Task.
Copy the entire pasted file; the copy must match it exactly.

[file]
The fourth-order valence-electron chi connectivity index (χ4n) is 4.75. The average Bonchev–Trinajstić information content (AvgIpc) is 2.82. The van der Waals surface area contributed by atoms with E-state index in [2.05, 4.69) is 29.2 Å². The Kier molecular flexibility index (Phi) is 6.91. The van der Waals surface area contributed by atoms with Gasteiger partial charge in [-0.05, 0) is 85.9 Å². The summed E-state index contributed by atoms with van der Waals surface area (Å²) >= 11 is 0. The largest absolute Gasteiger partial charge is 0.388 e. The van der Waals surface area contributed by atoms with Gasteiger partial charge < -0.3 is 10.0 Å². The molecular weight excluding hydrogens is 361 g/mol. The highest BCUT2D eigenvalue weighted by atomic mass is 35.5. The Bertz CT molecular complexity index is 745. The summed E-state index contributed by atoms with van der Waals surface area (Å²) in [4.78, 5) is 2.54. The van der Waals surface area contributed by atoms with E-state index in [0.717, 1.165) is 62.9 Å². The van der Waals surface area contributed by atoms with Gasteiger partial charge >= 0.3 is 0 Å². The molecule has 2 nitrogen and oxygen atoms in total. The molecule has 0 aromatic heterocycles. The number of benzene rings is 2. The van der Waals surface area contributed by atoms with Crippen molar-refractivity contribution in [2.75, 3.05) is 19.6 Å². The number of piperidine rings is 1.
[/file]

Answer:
The fourth-order valence-electron chi connectivity index (χ4n) is 4.75. The average Bonchev–Trinajstić information content (AvgIpc) is 2.82. The van der Waals surface area contributed by atoms with E-state index in [2.05, 4.69) is 29.2 Å². The Kier molecular flexibility index (Phi) is 6.91. The van der Waals surface area contributed by atoms with Gasteiger partial charge in [-0.05, 0) is 85.9 Å². The summed E-state index contributed by atoms with van der Waals surface area (Å²) >= 11 is 0. The largest absolute Gasteiger partial charge is 0.388 e. The van der Waals surface area contributed by atoms with Gasteiger partial charge < -0.3 is 10.0 Å². The molecular weight excluding hydrogens is 361 g/mol. The highest BCUT2D eigenvalue weighted by atomic mass is 35.5. The Bertz CT molecular complexity index is 745. The summed E-state index contributed by atoms with van der Waals surface area (Å²) in [4.78, 5) is 2.54. The van der Waals surface area contributed by atoms with E-state index in [0.717, 1.165) is 62.9 Å². The van der Waals surface area contributed by atoms with Gasteiger partial charge >= 0.3 is 0 Å². The molecule has 2 nitrogen and oxygen atoms in total. The molecule has 0 aromatic heterocycles. The number of benzene rings is 2. The van der Waals surface area contributed by atoms with Crippen molar-refractivity contribution in [2.75, 3.05) is 19.6 Å². The number of piperidine rings is 1.